Core Competence Analysis

Building Sustainable Competitive Advantage

What makes you stand out from the crowd?

© iStockphoto/abzee

The idea of "core competences" is one of the most important business ideas currently shaping our world. This is one of the key ideas that lies behind the current wave of outsourcing, as businesses concentrate their efforts on things they do well and outsource as much as they can of everything else.

In this article we explain the idea and help you use it, on both corporate and personal levels. And by doing so, we show you how you can get ahead of your competition – and stay ahead.

By using the idea, you'll make the very most of the opportunities open to you:

  • You'll focus your efforts so that you develop a unique level of expertise in areas that really matter to your customers. Because of this, you'll command the rewards that come with this expertise.
  • You'll learn to develop your own skills in a way that complements your company's core competences. By building the skills and abilities that your company most values, you'll win respect and get the career advancement that you want.

Explaining Core Competences: The Value of Uniqueness

The starting point for understanding core competences is understanding that businesses need to have something that customers uniquely value if they're to make good profits.

"Me too" businesses (with nothing unique to distinguish them from their competition) are doomed to compete on price: the only thing they can do to make themselves the customer's top choice is drop price. And as other "me too" businesses do the same, profit margins become thinner and thinner.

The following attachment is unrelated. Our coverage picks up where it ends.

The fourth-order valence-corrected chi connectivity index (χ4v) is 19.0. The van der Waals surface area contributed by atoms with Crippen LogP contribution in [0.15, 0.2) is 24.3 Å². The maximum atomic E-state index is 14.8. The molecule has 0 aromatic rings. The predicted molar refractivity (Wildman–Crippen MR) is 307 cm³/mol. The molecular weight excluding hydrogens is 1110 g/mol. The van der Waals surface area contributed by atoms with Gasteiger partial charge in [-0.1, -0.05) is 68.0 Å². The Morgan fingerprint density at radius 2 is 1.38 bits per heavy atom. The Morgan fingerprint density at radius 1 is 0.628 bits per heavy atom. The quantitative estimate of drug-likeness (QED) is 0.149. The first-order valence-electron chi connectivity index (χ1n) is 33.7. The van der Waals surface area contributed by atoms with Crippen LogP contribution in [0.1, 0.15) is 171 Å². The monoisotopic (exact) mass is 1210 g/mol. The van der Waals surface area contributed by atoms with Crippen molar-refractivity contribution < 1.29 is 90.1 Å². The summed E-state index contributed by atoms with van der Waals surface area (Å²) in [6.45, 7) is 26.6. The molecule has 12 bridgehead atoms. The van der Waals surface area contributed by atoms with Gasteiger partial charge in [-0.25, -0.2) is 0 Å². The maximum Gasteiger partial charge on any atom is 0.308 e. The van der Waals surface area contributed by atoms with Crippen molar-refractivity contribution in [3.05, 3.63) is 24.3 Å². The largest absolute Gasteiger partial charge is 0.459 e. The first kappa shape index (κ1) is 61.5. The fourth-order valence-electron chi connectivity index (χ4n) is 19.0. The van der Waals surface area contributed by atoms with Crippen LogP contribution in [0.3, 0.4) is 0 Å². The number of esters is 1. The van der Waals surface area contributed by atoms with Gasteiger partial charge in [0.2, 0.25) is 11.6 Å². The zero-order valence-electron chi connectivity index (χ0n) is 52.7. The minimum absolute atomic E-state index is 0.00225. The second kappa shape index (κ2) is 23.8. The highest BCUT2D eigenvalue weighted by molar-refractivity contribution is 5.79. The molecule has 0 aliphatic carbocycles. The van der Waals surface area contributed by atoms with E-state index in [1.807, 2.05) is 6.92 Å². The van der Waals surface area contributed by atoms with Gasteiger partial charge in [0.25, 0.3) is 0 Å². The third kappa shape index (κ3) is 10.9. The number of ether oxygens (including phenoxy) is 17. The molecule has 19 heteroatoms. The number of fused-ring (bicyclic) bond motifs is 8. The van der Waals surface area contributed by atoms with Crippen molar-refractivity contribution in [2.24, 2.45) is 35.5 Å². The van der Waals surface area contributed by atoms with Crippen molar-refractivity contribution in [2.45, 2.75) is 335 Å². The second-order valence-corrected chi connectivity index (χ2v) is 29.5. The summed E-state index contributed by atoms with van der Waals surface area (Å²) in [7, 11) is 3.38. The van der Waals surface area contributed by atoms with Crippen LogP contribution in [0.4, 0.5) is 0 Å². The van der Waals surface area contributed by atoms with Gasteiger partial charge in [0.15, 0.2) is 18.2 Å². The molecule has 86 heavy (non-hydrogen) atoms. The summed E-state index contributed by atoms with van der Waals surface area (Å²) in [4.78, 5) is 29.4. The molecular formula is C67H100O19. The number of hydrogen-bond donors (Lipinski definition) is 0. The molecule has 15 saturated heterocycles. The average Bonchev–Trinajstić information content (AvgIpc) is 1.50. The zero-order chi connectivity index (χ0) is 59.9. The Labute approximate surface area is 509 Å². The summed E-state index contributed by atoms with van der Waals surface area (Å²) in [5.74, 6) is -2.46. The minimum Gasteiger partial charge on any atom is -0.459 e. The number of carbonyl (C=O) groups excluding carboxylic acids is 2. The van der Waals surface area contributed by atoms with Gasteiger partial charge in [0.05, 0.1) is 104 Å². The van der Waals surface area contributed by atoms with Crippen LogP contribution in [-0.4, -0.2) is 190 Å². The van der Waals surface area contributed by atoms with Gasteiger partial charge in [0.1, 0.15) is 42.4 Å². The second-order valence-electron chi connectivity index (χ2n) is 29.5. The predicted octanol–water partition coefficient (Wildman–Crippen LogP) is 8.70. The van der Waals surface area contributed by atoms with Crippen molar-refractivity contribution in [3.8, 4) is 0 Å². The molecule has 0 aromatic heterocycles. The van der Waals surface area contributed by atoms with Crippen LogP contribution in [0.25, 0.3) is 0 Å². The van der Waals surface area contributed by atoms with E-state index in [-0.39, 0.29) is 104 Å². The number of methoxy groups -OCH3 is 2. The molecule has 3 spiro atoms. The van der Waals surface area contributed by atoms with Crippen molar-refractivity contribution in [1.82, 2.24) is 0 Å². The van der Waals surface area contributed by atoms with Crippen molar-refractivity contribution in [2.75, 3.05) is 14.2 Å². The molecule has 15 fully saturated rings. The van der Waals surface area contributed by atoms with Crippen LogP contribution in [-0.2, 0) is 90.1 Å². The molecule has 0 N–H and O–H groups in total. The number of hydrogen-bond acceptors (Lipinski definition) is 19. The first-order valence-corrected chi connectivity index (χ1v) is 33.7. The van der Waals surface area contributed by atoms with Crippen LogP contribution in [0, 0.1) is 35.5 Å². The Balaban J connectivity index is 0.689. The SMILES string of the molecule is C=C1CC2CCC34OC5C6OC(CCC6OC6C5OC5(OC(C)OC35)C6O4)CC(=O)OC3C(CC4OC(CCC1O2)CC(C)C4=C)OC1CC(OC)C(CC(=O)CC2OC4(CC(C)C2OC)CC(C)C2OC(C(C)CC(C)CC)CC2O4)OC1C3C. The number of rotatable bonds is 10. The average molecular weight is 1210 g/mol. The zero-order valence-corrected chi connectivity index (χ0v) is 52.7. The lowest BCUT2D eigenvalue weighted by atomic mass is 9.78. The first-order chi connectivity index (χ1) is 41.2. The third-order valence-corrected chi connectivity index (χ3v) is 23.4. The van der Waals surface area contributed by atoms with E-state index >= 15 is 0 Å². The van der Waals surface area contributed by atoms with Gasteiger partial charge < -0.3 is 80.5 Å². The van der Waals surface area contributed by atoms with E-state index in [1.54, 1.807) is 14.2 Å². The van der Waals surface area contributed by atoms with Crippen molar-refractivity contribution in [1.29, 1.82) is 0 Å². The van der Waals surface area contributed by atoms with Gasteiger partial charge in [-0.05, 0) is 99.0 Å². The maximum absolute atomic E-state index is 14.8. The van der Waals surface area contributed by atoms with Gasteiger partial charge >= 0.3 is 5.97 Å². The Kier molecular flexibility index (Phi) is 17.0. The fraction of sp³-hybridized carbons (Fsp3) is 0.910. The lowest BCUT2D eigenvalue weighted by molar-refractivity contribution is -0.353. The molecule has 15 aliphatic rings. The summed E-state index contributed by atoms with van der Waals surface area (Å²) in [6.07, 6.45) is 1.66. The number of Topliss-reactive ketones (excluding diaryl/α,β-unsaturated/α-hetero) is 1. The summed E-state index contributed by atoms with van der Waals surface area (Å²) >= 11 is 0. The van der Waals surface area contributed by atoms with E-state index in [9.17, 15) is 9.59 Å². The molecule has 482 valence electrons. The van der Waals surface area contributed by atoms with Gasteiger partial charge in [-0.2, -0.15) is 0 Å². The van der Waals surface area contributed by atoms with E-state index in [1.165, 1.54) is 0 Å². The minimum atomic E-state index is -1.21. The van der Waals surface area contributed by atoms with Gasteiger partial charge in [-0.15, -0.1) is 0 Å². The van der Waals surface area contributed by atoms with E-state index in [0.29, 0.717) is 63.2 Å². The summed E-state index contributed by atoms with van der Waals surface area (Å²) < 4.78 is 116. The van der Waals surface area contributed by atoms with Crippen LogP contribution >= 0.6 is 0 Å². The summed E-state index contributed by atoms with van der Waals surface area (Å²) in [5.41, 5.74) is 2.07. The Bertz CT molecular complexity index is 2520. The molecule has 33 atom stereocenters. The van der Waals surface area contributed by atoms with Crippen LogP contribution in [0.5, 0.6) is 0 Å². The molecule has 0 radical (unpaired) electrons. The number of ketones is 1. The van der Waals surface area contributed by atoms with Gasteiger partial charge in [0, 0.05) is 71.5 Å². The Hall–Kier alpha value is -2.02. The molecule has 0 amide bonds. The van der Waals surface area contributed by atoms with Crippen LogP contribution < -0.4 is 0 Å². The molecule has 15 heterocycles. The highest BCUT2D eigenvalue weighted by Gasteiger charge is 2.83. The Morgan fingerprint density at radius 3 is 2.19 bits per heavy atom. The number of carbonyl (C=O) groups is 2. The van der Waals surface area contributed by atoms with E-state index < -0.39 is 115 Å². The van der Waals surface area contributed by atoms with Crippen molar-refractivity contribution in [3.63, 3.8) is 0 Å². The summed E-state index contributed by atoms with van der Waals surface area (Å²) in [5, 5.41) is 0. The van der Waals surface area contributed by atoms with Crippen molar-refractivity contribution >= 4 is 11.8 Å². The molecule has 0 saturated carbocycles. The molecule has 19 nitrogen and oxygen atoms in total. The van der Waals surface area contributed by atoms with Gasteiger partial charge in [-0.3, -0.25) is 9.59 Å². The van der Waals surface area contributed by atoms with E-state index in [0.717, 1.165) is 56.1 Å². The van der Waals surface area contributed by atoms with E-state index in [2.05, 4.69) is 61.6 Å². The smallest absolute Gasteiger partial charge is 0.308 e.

This is why there's such an emphasis on building and selling USPs (Unique Selling Points  ) in business.

If you're able to offer something uniquely good, customers will want to choose your products and will be willing to pay more for them.

The question, though, is where this uniqueness comes from, and how it can be sustained.

In their key 1990 paper "The Core Competence of the Corporation," C.K.Prahalad and Gary Hamel argue that "Core Competences" are some of the most important sources of uniqueness: these are the things that a company can do uniquely well, and that no-one else can copy quickly enough to affect competition.

Prahalad and Hamel used examples of slow-growing and now-forgotten mega corporations that failed to recognize and capitalize on their strengths. They compared them with star performers of the 1980s (such as NEC, Canon and Honda), which had a very clear idea of what they were good at, and which grew very fast.

Because these companies were focused on their core competences, and continually worked to build and reinforce them, their products were more advanced than those of their competitors, and customers were prepared to pay more for them. And as they switched effort away from areas where they were weak, and further focused on areas of strength, their products built up more and more of a market lead.

Now you'll probably find this an attractive idea, and it's often easy to think about a whole range of things that a company does that it can do well. However, Hamel and Prahalad give three tests to see whether they are true core competences:

  1. Relevance – The competence must give your customer something that strongly influences him or her to choose your product or service. If it does not, then it has no effect on your competitive position and is not a core competence.
  2. Difficulty of imitation – The core competence should be difficult to imitate. This allows you to provide products that are better than those of your competition. And because you're continually working to improve these skills, means that you can sustain its competitive position.
  3. Breadth of application – It should be something that opens up a good number of potential markets. If it only opens up a few small, niche markets, then success in these markets will not be enough to sustain significant growth.

For example, you might consider strong industry knowledge and expertise to be a core competence in serving your industry. However, if your competitors have equivalent expertise, then this is not a core competence. All it does is make it more difficult for new competitors to enter the market. More than this, it's unlikely to help you much in moving into new markets, which will have established experts already. (Test 1: Yes. Test 2: No. Test 3: Probably not.)

Using This in Your Business and Career